Societal attitudes are changing at a rapid pace. People want desired outcomes in a fast, seamless and paperless manner, free from red tape and bureaucracy. These sentiments are no different in the investor space, with digitization facilitating frictionless transactional activities at the touch of a button. Those failing to adapt ultimately face the consequence of being left behind.
However, evidence suggests that the digital revolution has yet to disrupt the end-to-end onboarding process from within the asset management and financial institution space, subsequently resulting in an adverse client experience (CX).
For example, research suggests that when utilizing manual processes, the client onboarding process can take between two and 34 weeks to initiate. These views are further supported by software automation firm Kofax, which claims that the average time to onboard high-net-worth clients is a staggering 41 days.
Not only can this result in increased time-to-revenue and other missed revenue opportunities (such as cross-selling) but, perhaps more pertinently, it can lead to an unfavorable client relationship from the very outset. After all, new clients are fundamental for the provision of fresh cash cycles and as such, the CX must be a positive one from the get-go.
Although ever-growing regulatory challenges with respect to anti-money laundering (AML) and know-your-customer (KYC) obligations are recognized, asset managers must find a way to significantly reduce onboarding times, while at the same time, ensuring that compliance is met. Potentially, this is where the digitization process can assist.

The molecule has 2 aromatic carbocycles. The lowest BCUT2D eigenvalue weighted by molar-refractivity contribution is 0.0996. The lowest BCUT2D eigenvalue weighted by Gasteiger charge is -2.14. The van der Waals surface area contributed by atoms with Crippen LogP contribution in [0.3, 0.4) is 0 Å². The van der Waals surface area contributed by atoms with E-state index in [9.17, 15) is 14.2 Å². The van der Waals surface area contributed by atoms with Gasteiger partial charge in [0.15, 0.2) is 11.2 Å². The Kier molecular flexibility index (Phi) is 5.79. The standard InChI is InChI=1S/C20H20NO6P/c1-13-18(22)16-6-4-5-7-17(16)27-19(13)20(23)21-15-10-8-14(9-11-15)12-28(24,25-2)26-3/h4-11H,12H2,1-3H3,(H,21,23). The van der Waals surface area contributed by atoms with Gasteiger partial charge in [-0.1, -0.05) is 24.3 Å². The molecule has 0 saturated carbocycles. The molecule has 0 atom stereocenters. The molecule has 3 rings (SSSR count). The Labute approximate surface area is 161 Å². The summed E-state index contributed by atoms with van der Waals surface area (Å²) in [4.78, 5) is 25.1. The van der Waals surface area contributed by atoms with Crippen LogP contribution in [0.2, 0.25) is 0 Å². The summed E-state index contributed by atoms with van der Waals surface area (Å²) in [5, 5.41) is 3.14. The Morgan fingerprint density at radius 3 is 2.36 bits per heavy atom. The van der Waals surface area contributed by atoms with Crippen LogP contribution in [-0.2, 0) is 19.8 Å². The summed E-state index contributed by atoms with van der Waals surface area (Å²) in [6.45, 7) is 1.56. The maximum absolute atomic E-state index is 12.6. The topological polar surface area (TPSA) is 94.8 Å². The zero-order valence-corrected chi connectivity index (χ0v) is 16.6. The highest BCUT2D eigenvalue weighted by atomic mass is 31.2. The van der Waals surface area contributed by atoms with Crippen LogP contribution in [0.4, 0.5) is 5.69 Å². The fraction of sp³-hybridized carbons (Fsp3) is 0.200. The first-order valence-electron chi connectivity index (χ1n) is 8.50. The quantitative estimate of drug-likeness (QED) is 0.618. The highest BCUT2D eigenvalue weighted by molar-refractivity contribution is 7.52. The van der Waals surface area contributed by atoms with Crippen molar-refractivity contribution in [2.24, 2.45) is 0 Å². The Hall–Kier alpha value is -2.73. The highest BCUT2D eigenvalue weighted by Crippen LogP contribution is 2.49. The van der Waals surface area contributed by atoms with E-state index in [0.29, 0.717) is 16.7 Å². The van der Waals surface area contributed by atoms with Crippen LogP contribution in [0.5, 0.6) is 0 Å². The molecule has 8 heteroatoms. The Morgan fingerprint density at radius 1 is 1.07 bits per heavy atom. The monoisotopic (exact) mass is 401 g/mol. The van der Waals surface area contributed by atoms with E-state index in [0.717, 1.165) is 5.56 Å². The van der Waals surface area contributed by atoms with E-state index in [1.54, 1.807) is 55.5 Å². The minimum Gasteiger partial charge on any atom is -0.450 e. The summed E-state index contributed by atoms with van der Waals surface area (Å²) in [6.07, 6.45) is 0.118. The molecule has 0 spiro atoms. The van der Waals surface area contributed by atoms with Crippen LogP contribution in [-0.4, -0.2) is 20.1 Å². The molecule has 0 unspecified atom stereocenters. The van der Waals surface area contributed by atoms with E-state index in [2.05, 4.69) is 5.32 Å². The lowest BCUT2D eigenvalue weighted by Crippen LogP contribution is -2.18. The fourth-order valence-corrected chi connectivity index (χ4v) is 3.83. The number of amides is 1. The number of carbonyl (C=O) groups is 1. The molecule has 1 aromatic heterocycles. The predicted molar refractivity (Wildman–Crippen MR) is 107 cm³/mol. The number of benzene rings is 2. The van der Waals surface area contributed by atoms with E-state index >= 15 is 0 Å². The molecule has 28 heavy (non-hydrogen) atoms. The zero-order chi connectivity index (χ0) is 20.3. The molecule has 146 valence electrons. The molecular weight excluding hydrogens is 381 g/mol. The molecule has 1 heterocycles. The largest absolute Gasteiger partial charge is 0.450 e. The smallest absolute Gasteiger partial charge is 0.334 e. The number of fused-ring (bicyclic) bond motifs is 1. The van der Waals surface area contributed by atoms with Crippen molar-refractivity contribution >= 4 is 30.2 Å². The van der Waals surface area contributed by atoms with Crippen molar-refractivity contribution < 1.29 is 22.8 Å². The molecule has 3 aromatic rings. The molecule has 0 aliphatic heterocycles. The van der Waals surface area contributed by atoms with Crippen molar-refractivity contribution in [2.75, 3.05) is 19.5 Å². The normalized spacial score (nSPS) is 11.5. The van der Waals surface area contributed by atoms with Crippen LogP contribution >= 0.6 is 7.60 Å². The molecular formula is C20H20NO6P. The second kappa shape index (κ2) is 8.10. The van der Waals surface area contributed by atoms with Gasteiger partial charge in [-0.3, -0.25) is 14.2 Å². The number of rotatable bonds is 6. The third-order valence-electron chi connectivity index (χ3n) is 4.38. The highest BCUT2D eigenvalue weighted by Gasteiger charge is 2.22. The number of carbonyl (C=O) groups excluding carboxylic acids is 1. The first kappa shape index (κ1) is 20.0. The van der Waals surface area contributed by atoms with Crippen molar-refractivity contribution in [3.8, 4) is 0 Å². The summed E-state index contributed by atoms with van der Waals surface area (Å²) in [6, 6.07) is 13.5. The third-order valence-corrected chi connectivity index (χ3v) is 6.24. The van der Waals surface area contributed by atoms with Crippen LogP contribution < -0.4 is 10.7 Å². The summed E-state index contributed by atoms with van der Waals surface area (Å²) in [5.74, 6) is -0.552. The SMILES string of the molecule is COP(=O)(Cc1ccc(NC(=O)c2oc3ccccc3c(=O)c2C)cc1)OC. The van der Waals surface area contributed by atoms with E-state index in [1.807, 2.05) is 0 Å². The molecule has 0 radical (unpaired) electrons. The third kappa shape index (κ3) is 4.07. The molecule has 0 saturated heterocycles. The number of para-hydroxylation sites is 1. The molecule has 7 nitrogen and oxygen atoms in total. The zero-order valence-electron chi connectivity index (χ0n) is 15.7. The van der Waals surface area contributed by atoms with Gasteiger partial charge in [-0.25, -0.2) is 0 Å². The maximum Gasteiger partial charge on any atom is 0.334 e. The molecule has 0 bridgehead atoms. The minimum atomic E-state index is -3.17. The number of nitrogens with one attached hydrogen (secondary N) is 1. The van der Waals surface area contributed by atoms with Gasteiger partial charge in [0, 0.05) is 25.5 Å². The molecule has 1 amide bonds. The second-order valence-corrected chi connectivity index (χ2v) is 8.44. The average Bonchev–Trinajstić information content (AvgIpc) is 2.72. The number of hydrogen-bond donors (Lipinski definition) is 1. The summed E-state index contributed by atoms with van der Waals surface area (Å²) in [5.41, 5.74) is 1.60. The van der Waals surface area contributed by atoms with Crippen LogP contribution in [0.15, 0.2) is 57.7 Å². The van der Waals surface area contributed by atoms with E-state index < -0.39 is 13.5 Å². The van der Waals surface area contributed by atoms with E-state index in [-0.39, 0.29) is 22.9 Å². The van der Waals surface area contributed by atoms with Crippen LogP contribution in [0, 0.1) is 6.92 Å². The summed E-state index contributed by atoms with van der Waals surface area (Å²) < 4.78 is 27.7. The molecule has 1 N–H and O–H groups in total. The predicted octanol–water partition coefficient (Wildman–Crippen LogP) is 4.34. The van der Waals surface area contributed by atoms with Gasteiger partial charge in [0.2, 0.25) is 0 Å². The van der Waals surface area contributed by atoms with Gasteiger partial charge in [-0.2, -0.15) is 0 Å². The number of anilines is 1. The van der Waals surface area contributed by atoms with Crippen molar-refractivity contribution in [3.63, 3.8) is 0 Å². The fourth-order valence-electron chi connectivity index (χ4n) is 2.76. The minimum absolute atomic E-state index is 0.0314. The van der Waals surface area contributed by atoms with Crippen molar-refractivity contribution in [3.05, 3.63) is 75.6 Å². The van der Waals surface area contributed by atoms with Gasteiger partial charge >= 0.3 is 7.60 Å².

If successful, it has the chance to significantly improve the CX, which in itself, has the potential to free up valuable resources to enable managers to instead focus on more productive and profitable tasks.
The Status Quo of Manual Onboarding
Institutions that engage in traditional onboarding methods will most commonly require a combination of paper documentation, back-and-forth emails and in some cases, face-to-face meetings. Once the desired information is collected, it must then go through the highly manual process of being entered in to an organization’s internal system. Not only is this a mundane and repetitive procedure, but it is also a strain on human capital.
As a result, it comes as no surprise that, as published by Forbes, onboarding costs increased by 19% in 2017 in comparison to the previous 12 months, with costs in 2018 expected to rise a further 16%.
While it is hoped that, although still somewhat slow, this conventional manual onboarding process can be achieved in a seamless manner, this is rarely the case. One of the key gripes facing new clients is that they are contacted multiple times during the onboarding process, subsequently increasing the time it takes to complete the end-to-end cycle. Our research suggests that this averages 10 individual contact requests, resulting in the submission of between five and 100 documents. As one would expect, from the financial perspective of the firm in question, this can be a highly costly process.